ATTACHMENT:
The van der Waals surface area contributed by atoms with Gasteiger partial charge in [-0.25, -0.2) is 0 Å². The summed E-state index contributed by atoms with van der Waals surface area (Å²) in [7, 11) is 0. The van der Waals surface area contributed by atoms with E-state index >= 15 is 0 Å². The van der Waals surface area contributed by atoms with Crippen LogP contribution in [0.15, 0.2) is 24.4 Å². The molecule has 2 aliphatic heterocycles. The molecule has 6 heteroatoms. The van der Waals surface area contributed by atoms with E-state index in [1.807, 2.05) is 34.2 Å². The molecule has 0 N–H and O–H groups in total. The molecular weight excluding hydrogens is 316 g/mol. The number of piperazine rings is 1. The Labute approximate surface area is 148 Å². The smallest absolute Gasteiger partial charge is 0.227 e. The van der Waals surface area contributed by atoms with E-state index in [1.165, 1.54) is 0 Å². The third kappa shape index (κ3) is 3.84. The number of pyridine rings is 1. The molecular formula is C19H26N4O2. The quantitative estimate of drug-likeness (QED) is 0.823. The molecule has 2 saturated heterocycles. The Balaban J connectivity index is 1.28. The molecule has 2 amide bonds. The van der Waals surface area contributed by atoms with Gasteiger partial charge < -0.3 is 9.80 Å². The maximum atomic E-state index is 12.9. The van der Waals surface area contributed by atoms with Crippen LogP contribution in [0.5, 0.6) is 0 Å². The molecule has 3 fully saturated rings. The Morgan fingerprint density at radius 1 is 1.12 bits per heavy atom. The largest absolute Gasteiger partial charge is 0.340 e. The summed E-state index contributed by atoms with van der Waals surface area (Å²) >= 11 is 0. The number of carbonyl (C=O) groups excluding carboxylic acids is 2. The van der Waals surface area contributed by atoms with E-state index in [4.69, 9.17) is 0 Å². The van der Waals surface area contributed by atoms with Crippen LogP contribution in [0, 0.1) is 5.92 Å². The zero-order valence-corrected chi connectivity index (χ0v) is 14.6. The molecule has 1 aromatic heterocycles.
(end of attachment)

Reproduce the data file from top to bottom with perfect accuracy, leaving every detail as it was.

The van der Waals surface area contributed by atoms with Gasteiger partial charge in [-0.25, -0.2) is 0 Å². The summed E-state index contributed by atoms with van der Waals surface area (Å²) in [7, 11) is 0. The van der Waals surface area contributed by atoms with E-state index >= 15 is 0 Å². The van der Waals surface area contributed by atoms with Crippen LogP contribution in [0.15, 0.2) is 24.4 Å². The molecule has 2 aliphatic heterocycles. The molecule has 6 heteroatoms. The van der Waals surface area contributed by atoms with E-state index in [1.807, 2.05) is 34.2 Å². The molecule has 0 N–H and O–H groups in total. The molecular weight excluding hydrogens is 316 g/mol. The number of piperazine rings is 1. The Labute approximate surface area is 148 Å². The smallest absolute Gasteiger partial charge is 0.227 e. The van der Waals surface area contributed by atoms with E-state index in [1.165, 1.54) is 0 Å². The third kappa shape index (κ3) is 3.84. The number of pyridine rings is 1. The molecular formula is C19H26N4O2. The quantitative estimate of drug-likeness (QED) is 0.823. The molecule has 2 saturated heterocycles. The Balaban J connectivity index is 1.28. The molecule has 2 amide bonds. The van der Waals surface area contributed by atoms with Gasteiger partial charge < -0.3 is 9.80 Å². The maximum atomic E-state index is 12.9. The van der Waals surface area contributed by atoms with Crippen LogP contribution in [0.5, 0.6) is 0 Å². The molecule has 3 fully saturated rings. The Morgan fingerprint density at radius 1 is 1.12 bits per heavy atom. The largest absolute Gasteiger partial charge is 0.340 e. The summed E-state index contributed by atoms with van der Waals surface area (Å²) >= 11 is 0. The number of carbonyl (C=O) groups excluding carboxylic acids is 2. The van der Waals surface area contributed by atoms with E-state index in [4.69, 9.17) is 0 Å². The van der Waals surface area contributed by atoms with Crippen LogP contribution in [0, 0.1) is 5.92 Å². The zero-order valence-corrected chi connectivity index (χ0v) is 14.6. The molecule has 1 aromatic heterocycles.